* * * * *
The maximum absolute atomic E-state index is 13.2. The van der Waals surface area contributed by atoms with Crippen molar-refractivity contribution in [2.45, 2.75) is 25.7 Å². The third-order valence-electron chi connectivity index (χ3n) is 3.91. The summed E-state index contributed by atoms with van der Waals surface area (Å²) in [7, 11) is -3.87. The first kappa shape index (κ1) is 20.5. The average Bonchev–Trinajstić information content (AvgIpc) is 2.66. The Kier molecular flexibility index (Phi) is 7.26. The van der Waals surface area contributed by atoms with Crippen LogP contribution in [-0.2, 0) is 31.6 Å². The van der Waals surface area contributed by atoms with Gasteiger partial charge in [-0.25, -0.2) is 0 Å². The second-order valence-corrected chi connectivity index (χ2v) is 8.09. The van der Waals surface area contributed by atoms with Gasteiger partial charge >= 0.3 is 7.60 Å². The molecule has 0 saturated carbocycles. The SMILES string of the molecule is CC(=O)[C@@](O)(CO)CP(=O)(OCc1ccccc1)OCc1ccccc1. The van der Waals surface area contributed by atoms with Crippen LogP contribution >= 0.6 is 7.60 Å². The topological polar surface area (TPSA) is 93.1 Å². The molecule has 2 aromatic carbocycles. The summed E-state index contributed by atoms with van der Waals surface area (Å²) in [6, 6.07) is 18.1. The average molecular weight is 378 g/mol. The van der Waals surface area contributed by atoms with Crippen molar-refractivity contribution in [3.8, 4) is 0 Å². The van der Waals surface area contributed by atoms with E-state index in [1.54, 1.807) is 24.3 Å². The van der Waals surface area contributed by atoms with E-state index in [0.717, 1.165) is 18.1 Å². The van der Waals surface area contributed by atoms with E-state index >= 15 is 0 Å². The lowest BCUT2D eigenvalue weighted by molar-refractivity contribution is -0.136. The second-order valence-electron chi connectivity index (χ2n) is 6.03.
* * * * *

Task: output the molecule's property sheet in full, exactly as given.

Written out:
The maximum absolute atomic E-state index is 13.2. The van der Waals surface area contributed by atoms with Crippen molar-refractivity contribution in [2.45, 2.75) is 25.7 Å². The third-order valence-electron chi connectivity index (χ3n) is 3.91. The summed E-state index contributed by atoms with van der Waals surface area (Å²) in [7, 11) is -3.87. The first kappa shape index (κ1) is 20.5. The average Bonchev–Trinajstić information content (AvgIpc) is 2.66. The Kier molecular flexibility index (Phi) is 7.26. The van der Waals surface area contributed by atoms with Crippen LogP contribution in [-0.2, 0) is 31.6 Å². The van der Waals surface area contributed by atoms with Gasteiger partial charge in [-0.25, -0.2) is 0 Å². The second-order valence-corrected chi connectivity index (χ2v) is 8.09. The van der Waals surface area contributed by atoms with Gasteiger partial charge >= 0.3 is 7.60 Å². The molecule has 0 saturated carbocycles. The SMILES string of the molecule is CC(=O)[C@@](O)(CO)CP(=O)(OCc1ccccc1)OCc1ccccc1. The van der Waals surface area contributed by atoms with Crippen LogP contribution >= 0.6 is 7.60 Å². The topological polar surface area (TPSA) is 93.1 Å². The molecule has 2 aromatic carbocycles. The summed E-state index contributed by atoms with van der Waals surface area (Å²) in [6, 6.07) is 18.1. The average molecular weight is 378 g/mol. The van der Waals surface area contributed by atoms with Crippen molar-refractivity contribution in [3.8, 4) is 0 Å². The van der Waals surface area contributed by atoms with E-state index in [1.54, 1.807) is 24.3 Å². The van der Waals surface area contributed by atoms with E-state index in [0.717, 1.165) is 18.1 Å². The van der Waals surface area contributed by atoms with E-state index >= 15 is 0 Å². The lowest BCUT2D eigenvalue weighted by molar-refractivity contribution is -0.136. The second-order valence-electron chi connectivity index (χ2n) is 6.03.